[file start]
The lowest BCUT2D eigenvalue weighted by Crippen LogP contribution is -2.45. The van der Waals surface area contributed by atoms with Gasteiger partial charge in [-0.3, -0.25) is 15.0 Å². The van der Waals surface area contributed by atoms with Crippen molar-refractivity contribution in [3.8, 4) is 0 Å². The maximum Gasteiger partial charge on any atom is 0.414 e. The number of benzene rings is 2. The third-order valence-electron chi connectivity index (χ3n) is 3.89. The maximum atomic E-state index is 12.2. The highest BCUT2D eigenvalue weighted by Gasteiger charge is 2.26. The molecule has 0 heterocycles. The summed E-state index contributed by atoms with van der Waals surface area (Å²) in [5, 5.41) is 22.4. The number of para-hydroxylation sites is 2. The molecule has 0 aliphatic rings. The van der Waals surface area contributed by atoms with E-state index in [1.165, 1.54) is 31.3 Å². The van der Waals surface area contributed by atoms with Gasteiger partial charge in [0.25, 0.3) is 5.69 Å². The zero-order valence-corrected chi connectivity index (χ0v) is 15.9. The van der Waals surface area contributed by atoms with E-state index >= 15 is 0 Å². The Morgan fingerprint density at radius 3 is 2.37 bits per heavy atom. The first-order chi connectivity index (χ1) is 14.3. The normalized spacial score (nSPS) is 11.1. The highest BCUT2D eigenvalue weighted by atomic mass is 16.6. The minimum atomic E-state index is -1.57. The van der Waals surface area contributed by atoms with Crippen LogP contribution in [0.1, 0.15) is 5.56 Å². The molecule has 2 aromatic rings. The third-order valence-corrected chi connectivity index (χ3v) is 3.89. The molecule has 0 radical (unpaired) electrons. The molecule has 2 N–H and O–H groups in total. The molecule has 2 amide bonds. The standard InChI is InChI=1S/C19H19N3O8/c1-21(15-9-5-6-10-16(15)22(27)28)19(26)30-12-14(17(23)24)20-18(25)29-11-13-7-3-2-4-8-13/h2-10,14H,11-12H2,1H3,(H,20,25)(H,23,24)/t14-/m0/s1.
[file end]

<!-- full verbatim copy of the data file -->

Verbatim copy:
The lowest BCUT2D eigenvalue weighted by Crippen LogP contribution is -2.45. The van der Waals surface area contributed by atoms with Gasteiger partial charge in [-0.3, -0.25) is 15.0 Å². The van der Waals surface area contributed by atoms with Crippen molar-refractivity contribution in [3.8, 4) is 0 Å². The maximum Gasteiger partial charge on any atom is 0.414 e. The number of benzene rings is 2. The third-order valence-electron chi connectivity index (χ3n) is 3.89. The maximum atomic E-state index is 12.2. The highest BCUT2D eigenvalue weighted by Gasteiger charge is 2.26. The molecule has 0 heterocycles. The summed E-state index contributed by atoms with van der Waals surface area (Å²) in [5, 5.41) is 22.4. The number of para-hydroxylation sites is 2. The molecule has 0 aliphatic rings. The van der Waals surface area contributed by atoms with E-state index in [1.165, 1.54) is 31.3 Å². The van der Waals surface area contributed by atoms with Gasteiger partial charge in [0.25, 0.3) is 5.69 Å². The zero-order valence-corrected chi connectivity index (χ0v) is 15.9. The van der Waals surface area contributed by atoms with E-state index >= 15 is 0 Å². The Morgan fingerprint density at radius 3 is 2.37 bits per heavy atom. The first-order chi connectivity index (χ1) is 14.3. The normalized spacial score (nSPS) is 11.1. The highest BCUT2D eigenvalue weighted by atomic mass is 16.6. The minimum atomic E-state index is -1.57. The van der Waals surface area contributed by atoms with Crippen LogP contribution in [0.1, 0.15) is 5.56 Å². The molecule has 2 aromatic rings. The third-order valence-corrected chi connectivity index (χ3v) is 3.89. The molecule has 0 radical (unpaired) electrons. The molecule has 2 N–H and O–H groups in total. The molecule has 2 amide bonds. The standard InChI is InChI=1S/C19H19N3O8/c1-21(15-9-5-6-10-16(15)22(27)28)19(26)30-12-14(17(23)24)20-18(25)29-11-13-7-3-2-4-8-13/h2-10,14H,11-12H2,1H3,(H,20,25)(H,23,24)/t14-/m0/s1.